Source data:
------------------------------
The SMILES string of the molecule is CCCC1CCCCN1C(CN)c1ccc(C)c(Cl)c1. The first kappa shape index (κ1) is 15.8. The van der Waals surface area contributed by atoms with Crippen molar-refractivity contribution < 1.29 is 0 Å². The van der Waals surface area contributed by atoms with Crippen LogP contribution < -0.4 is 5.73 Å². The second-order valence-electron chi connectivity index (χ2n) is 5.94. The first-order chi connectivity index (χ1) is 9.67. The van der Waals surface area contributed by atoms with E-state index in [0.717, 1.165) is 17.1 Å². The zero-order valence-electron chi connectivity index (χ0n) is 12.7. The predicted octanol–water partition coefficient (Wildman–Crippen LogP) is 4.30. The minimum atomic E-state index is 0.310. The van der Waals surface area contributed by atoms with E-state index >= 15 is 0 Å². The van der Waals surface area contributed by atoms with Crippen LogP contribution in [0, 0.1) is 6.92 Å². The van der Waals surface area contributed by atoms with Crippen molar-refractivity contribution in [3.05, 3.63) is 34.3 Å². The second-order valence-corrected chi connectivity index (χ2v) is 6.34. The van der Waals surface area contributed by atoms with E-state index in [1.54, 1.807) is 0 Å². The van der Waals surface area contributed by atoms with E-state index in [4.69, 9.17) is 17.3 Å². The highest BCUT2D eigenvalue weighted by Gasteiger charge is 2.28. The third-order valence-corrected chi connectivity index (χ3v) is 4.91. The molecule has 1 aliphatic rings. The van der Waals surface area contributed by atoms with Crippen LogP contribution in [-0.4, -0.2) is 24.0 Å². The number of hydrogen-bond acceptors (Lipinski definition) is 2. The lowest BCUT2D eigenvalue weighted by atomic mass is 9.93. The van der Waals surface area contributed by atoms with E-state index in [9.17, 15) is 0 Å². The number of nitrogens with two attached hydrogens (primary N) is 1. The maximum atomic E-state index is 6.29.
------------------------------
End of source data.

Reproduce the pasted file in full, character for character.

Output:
The SMILES string of the molecule is CCCC1CCCCN1C(CN)c1ccc(C)c(Cl)c1. The first kappa shape index (κ1) is 15.8. The van der Waals surface area contributed by atoms with Crippen molar-refractivity contribution < 1.29 is 0 Å². The van der Waals surface area contributed by atoms with Crippen LogP contribution < -0.4 is 5.73 Å². The second-order valence-electron chi connectivity index (χ2n) is 5.94. The first-order chi connectivity index (χ1) is 9.67. The van der Waals surface area contributed by atoms with E-state index in [0.717, 1.165) is 17.1 Å². The zero-order valence-electron chi connectivity index (χ0n) is 12.7. The predicted octanol–water partition coefficient (Wildman–Crippen LogP) is 4.30. The minimum atomic E-state index is 0.310. The van der Waals surface area contributed by atoms with E-state index >= 15 is 0 Å². The van der Waals surface area contributed by atoms with Crippen LogP contribution in [0, 0.1) is 6.92 Å². The van der Waals surface area contributed by atoms with Crippen molar-refractivity contribution in [3.05, 3.63) is 34.3 Å². The second-order valence-corrected chi connectivity index (χ2v) is 6.34. The van der Waals surface area contributed by atoms with E-state index in [1.54, 1.807) is 0 Å². The van der Waals surface area contributed by atoms with E-state index in [4.69, 9.17) is 17.3 Å². The highest BCUT2D eigenvalue weighted by Gasteiger charge is 2.28. The third-order valence-corrected chi connectivity index (χ3v) is 4.91. The molecule has 1 aliphatic rings. The van der Waals surface area contributed by atoms with Crippen LogP contribution in [-0.4, -0.2) is 24.0 Å². The number of hydrogen-bond acceptors (Lipinski definition) is 2. The lowest BCUT2D eigenvalue weighted by atomic mass is 9.93. The van der Waals surface area contributed by atoms with E-state index in [9.17, 15) is 0 Å². The number of nitrogens with two attached hydrogens (primary N) is 1. The maximum atomic E-state index is 6.29.